A 747 carrying three hundred passengers crashes killing everyone on board but the pilot. The sole survivor miraculously walks away unharmed, with no memory of what caused the crash. The victim’s ghosts return to haunt the lone survivor while taking vengeance on anyone who desecrates their memory.
1981’s The Survivor was produced during the 70’s and 80’s heyday of Australian genre film making- a boom sparked by generous government incentives and excellent tax advantages for investment in locally produced films. In an effort to compete internationally these “Ozploitation” films imported Hollywood name actors while ladling on generous helpings of sex, violence and car crashes. This fertile era was chronicled in Mark Hartley’s highly recommended 2008 documentary Not Quite Hollywood.
But director David Hemmings’ The Survivor represented a departure from that exploitation trend. Even though he and producer Anthony I. Ginnane had a history producing exploitation films they opted to make something more cerebral, using The Innocents (1961) as a template. Ginnane’s grindhouse resume already included Australia’s first soft-core sex film Fantasm (1976) as well as the gleefully trashy Patrick (1978) while Hemmings had just produced the satanic opus Alison’s Birthday (1981). Their restrained approach was also a head scratcher because The Survivor is based on a novel by horror icon James Herbert (The Rats, Lair)- an author rarely accused of subtly. The Survivor’s understated sensibility may have given it a veneer of class, but ultimately the film is too subtle for its own good.
The Survivor gets off to a great start, with a skillfully shot and edited airliner crash followed by equally powerful post-disaster scenes. I had the misfortune of attending two aircraft crashes during my time on an Air Force firefighting team and can attest that the crash site scenes vividly capture the chaos and despair.
The only survivor is Keller (Robert Powell) the airplane’s pilot, who emerges from the wreckage unscathed. He returns home plagued by survivor’s remorse and racked with guilt over not being able to recall the crucial moments leading to the disaster. But those are only the beginning of his troubles.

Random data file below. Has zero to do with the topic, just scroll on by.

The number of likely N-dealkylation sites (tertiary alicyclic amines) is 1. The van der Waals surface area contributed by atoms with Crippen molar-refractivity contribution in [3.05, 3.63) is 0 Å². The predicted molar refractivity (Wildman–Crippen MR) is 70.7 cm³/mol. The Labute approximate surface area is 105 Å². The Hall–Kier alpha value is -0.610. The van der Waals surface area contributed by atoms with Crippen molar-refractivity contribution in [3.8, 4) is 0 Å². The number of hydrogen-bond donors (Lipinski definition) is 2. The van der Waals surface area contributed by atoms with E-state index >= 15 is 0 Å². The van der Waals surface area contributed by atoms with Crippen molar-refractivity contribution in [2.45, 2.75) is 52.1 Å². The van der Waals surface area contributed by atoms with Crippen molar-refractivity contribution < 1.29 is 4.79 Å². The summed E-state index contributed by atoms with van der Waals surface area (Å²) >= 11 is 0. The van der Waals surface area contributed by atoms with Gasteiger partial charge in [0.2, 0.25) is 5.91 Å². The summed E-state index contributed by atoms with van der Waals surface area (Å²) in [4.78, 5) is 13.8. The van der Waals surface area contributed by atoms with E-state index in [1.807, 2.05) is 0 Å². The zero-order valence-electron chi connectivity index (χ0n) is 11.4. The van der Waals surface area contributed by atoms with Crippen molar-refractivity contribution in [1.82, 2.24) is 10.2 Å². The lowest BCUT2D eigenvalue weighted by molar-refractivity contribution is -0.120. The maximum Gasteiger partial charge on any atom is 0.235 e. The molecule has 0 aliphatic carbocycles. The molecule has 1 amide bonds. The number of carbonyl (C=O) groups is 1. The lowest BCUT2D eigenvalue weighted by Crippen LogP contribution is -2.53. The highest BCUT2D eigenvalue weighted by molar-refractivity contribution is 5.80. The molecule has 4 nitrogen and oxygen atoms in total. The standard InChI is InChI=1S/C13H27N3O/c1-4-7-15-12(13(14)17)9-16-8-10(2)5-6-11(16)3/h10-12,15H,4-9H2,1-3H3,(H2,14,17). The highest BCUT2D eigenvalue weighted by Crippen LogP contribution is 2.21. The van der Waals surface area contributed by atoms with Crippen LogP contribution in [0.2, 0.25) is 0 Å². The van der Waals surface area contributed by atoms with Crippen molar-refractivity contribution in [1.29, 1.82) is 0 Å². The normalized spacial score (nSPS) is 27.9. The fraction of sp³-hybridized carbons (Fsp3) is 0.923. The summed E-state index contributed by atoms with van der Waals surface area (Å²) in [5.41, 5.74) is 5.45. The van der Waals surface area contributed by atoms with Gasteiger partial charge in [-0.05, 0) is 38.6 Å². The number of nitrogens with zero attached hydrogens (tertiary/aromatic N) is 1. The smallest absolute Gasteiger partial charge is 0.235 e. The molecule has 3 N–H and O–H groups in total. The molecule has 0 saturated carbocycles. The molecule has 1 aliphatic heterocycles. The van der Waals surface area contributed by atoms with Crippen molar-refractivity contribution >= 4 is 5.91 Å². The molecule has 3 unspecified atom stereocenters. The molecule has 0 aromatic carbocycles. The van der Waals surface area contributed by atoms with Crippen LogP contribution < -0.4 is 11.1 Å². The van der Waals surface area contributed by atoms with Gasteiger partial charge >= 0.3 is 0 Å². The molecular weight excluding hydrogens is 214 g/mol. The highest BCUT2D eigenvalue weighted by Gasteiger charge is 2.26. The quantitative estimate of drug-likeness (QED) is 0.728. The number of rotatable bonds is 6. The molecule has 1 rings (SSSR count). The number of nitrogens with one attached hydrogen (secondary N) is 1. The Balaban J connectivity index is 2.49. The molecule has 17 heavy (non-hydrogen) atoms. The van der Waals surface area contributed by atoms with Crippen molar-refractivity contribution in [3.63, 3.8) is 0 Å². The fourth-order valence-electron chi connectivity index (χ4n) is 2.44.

The three hundred crash victims may be dead, but they’re anything but quiet. Spirits of dead children haunt Keller and others who were at the crash site, including a tabloid photographer who ghoulishly exploited their deaths. Keller teams up with Hobbs (Jenny Agutter), a pretty psychic who convinces him that his supernatural visions are not hallucinations, but genuine messages from beyond. Together they probe into the mysteries surrounding the plane crash.
The Survivor has a lot of things going for it, so I’ll focus on those aspects first. The top-notch cinematography and art direction are equal to any Hollywood production, and both were nominated for AACTA awards- the Australian equivalent of an Oscar. Scenes showing the wreckage reassembled in an airplane hangar have a particularly haunting quality. There are also some terrific physical effects, including the climactic explosions that will make you say, “Wow, that actor must be dead!” The cast worked hard with the material they were given. Powell, in particular, is sympathetic and believable as Keller, though his booming voice seems a bit too sonorous for the role. That voice later became his stock and trade as the go-to narrator of World War 2 documentaries. Australian composer Brian May (Mad Max), who by the way was not the guitarist for Queen, delivers another winner in a long career of dynamic musical scores.